The World Copper Market: Structure and Econometric Model by G. Wagenhals

The World Copper Market: Structure and Econometric Model

byG. Wagenhals

Paperback | September 1, 1984

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1.1 The Importance of Copper Copper, the red metal, has been known in histor~ for thousands of ~ears. It ma~ have been mankind''s first metal (Joralemon= 1973). And still, probabl~ more than one hundred decades after native copper was used for the first time (Muhl~ (1973: 171», toda~, copper is a ver~ important commodit~: 1. Onl~ aluminum (first in 1963) surpasses refined copper in terms of the total 1 world''s mine production and consumption. It outpaces zinc, lead, nickel and tin . 2. Refined copper is one of the most important export products of the developing countries. In 1975, refined copper ranked 8th in the developing countries'' export values in general, it was 6th among their non-fuel exports, and their most important export 2 commodit~ among the non-ferrous metals . 3. Man~ small and medium sized industrialized countries depend heavil~ on copper imports. For example, West German~''s share in world mine production has alwa~s been smaller than 0.1 per cent. In the last few decades, however, the Federal Republic''s consumption share has amounted to some 8 i. in 1982. 4. Copper is of utmost importance for the export earnings of several countries.
Title:The World Copper Market: Structure and Econometric ModelFormat:PaperbackProduct dimensions:9.61 X 6.69 X 0 inShipping dimensions:9.61 X 6.69 X 0 inPublished:September 1, 1984Publisher:Springer Berlin HeidelbergLanguage:English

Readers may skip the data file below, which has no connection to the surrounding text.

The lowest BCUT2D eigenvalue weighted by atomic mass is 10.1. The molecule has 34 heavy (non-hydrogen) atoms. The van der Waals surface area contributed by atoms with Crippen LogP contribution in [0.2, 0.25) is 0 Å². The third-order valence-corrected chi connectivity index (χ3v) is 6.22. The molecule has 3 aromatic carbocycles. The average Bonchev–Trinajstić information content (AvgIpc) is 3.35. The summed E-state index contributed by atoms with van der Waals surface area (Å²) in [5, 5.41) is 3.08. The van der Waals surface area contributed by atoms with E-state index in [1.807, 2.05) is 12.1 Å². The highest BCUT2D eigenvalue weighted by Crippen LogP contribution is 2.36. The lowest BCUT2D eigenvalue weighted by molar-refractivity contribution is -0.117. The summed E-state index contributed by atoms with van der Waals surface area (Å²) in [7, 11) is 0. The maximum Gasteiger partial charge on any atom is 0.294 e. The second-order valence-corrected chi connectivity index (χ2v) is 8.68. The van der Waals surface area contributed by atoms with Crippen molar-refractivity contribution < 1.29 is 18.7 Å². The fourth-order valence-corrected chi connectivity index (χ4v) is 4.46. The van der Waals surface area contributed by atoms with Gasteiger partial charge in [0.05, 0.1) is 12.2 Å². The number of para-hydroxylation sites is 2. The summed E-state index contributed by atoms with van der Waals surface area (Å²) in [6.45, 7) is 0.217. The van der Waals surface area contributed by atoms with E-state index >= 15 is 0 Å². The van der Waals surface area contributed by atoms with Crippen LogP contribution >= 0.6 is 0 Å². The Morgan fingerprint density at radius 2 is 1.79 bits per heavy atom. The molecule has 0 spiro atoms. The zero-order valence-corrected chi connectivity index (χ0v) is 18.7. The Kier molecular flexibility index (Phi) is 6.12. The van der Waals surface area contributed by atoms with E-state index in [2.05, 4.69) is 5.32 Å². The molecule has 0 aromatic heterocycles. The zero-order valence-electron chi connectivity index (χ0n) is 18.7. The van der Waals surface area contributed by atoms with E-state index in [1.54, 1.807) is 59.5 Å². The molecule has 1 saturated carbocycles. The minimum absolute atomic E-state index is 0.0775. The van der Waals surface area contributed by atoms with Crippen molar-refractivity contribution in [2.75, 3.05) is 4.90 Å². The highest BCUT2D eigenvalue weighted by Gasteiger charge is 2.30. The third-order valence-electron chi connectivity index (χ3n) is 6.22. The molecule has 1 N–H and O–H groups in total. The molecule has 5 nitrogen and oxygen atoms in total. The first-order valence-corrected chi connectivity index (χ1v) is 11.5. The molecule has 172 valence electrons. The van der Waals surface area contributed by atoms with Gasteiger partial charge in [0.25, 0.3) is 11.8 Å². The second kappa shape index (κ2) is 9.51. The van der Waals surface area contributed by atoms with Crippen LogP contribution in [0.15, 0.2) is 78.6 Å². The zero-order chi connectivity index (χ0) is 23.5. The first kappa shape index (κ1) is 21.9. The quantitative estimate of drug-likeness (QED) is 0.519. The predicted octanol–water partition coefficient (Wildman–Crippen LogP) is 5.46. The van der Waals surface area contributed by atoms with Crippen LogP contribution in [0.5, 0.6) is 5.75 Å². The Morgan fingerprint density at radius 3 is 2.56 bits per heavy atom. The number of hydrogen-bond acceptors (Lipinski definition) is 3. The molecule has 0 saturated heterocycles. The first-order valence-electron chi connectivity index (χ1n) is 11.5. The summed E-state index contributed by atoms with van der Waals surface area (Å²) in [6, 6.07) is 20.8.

The following ISBNs are associated with this title:

ISBN - 10:3540138609

ISBN - 13:9783540138600

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Table of Contents

1 Introduction.- 1.1 The Importance of Copper.- 1.2 Objectives and Overview.- 1.3 Notes.- I: Structure of the World Copper Market.- 2 Production.- 2.1 Metallurgical Background.- 2.2 Mine Production.- 2.3 Mine Production Capacities.- 2.4 Smelter and Refined Production.- 2.5 Scrap.- 2.6 Notes.- 3 Consumption.- 3.1 Basic Facts.- 3.2 Copper Consumption.- 3.3 Substitution.- 3.4 Notes.- 4 Trade and Prices.- 4.1 Trade.- 4.2 The Council of Copper Exporting Countries.- 4.3 Prices.- 4.4 Conclusions.- 4.5 Notes.- 5 Reserves and Resources.- 5.1 Copper Deposits.- 5.2 Perspectives of Copper Availability.- 5.3 Implications.- 5.4 Notes.- II: Econometric Model of the World Copper Market.- 6 Copper Market Models.- 6.1 Econometric Models.- 6.2 Other Copper Industry Models.- 6.3 A New Econometric Model.- 6.4 Notes.- 7 Mine Production and Capacities.- 7.1 Overview.- 7.2 Primary Supply: Theory.- 7.3 Primary Supply: Estimation.- 7.4 Mine Production Capacity: Theory.- 7.5 Mine Production Capacity: Estimation.- 7.6 Notes.- 8 Demand.- 8.1 Overview.- 8.2 Consumption: Theory.- 8.3 Consumption: Estimation.- 8.4 Demand for Storage: Theory.- 8.5 Demand for Storage: Estimation.- 8.6 Notes.- 9 Other Equations.- 9.1 Overview.- 9.2 Secondary Supply.- 9.3 Prices.- 9.4 Closing the Model.- 10 Historical Dynamic Solution and Sensitivity Analysis.- 10.1 Overview.- 10.2 Historical Dynamic Simulation.- 10.3 Multiplier Simulation Experiments.- 10.4 Concluding Remarks.- 10.5 Notes.- Appendices and Bibliography.- Appendix I General Remarks on Methodology and Data.- Appendix II List of Variables.- Appendix III Estimated Equations.